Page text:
For instance, it has a large sweet spot, so off center shots don't make you feel as if you're playing with a foreign object. It has a nice amount of flexibility that feels equally good when whipping big forehands as it does when playing deft touch shots. It also absorbs the impact of the ball in true "Prestige" fashion. Like the other three models in the Head Youtek IG Prestige range, the 'S" version gave me the feeling that I could hold the ball on the strings for an unusually long time. I found this terrific for generating topspin, which was also helped by the racquet's head light balance and open string pattern. Hitting slice was also a breeze with this versatile, all around frame.
VOLLEYS: As at the baseline, the Head Youtek IG Prestige is also very much at home at the net. It's an agile, maneuverable racquet that offers nice stability and exceptional control. With a weight of 10.8 ounces, it's not a light racquet; however, it feels light to move around. And this is why I think the racquet really excels; it plays like a true players racquet when in the hands of juniors or advanced players looking for something a little lighter and easier to manage than heftier frames.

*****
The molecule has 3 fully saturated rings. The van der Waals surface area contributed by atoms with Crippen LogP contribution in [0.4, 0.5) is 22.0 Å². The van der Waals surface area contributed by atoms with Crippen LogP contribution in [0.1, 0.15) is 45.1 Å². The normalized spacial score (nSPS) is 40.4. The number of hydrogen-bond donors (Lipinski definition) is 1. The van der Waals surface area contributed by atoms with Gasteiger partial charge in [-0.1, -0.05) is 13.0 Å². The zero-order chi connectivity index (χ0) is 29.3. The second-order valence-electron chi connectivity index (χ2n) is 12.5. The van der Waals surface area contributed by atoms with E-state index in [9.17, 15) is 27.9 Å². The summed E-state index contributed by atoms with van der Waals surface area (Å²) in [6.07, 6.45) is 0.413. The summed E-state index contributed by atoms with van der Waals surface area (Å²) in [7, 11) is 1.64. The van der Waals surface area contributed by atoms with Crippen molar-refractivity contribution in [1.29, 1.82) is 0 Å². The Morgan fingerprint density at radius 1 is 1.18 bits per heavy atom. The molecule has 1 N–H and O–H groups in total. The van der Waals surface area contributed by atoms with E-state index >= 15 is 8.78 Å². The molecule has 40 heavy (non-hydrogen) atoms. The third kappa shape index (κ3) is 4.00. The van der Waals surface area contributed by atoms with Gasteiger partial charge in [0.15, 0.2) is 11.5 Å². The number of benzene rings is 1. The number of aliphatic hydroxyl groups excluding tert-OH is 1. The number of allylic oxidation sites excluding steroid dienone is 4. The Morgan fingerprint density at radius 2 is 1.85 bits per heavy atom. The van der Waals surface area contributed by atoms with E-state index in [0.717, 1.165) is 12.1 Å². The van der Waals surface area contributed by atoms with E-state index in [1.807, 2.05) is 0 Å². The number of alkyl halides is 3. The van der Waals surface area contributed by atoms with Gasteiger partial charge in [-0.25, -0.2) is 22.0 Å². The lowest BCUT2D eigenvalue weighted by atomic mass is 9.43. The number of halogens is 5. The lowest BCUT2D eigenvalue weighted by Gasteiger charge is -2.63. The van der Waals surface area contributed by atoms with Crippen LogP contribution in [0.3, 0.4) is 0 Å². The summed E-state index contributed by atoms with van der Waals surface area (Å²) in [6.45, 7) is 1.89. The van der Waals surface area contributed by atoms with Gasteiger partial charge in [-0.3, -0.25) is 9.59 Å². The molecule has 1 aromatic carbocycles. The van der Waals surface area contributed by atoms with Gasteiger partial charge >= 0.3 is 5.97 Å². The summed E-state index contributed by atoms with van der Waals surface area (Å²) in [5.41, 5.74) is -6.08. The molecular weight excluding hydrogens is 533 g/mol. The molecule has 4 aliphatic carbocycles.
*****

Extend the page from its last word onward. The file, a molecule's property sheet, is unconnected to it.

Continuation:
Out of curiosity, I asked a high level 13 year old to blind test all four of the Prestige frames. The 'S' was his favorite, because he said it both "felt best to play with" and that he "hit better with it than the others."
SERVES and OVERHEADS: Excellent swing speed, a big sweet spot and stacks of feel meant that I found plenty of power, comfort and control when serving and hitting overheads. On the serve, there was plenty of "bite" for kicks and slices, and a good amount of power for big, flat serves.
RETURN OF SERVE: I found this to be the area where the racquet performed at its best. Not for a second does this detract from its performance elsewhere, which is exceptional; however, I found hitting returns with the Head Youtek IG Prestige 'S' to be something else. It perfectly accommodates the necessity of sometimes blocking back big serves with abbreviated, compact swings or, other times, the invitation to hit full blooded drives off the weaker deliveries.